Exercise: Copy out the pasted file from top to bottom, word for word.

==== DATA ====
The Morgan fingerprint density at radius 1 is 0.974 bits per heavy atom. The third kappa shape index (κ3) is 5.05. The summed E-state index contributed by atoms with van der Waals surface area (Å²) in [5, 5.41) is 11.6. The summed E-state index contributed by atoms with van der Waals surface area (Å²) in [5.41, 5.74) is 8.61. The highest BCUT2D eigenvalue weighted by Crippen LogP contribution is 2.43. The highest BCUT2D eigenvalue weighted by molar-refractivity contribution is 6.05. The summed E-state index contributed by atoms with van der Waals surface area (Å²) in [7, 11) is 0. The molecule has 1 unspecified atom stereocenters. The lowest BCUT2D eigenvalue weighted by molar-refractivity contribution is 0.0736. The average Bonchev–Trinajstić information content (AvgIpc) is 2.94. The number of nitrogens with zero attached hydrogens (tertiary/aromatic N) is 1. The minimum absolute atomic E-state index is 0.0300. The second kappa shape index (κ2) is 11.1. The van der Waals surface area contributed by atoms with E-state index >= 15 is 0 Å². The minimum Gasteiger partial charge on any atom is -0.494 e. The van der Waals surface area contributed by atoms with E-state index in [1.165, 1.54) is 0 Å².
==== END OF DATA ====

The Morgan fingerprint density at radius 1 is 0.974 bits per heavy atom. The third kappa shape index (κ3) is 5.05. The summed E-state index contributed by atoms with van der Waals surface area (Å²) in [5, 5.41) is 11.6. The summed E-state index contributed by atoms with van der Waals surface area (Å²) in [5.41, 5.74) is 8.61. The highest BCUT2D eigenvalue weighted by Crippen LogP contribution is 2.43. The highest BCUT2D eigenvalue weighted by molar-refractivity contribution is 6.05. The summed E-state index contributed by atoms with van der Waals surface area (Å²) in [7, 11) is 0. The molecule has 1 unspecified atom stereocenters. The lowest BCUT2D eigenvalue weighted by molar-refractivity contribution is 0.0736. The average Bonchev–Trinajstić information content (AvgIpc) is 2.94. The number of nitrogens with zero attached hydrogens (tertiary/aromatic N) is 1. The minimum absolute atomic E-state index is 0.0300. The second kappa shape index (κ2) is 11.1. The van der Waals surface area contributed by atoms with E-state index >= 15 is 0 Å². The minimum Gasteiger partial charge on any atom is -0.494 e. The van der Waals surface area contributed by atoms with E-state index in [1.165, 1.54) is 0 Å².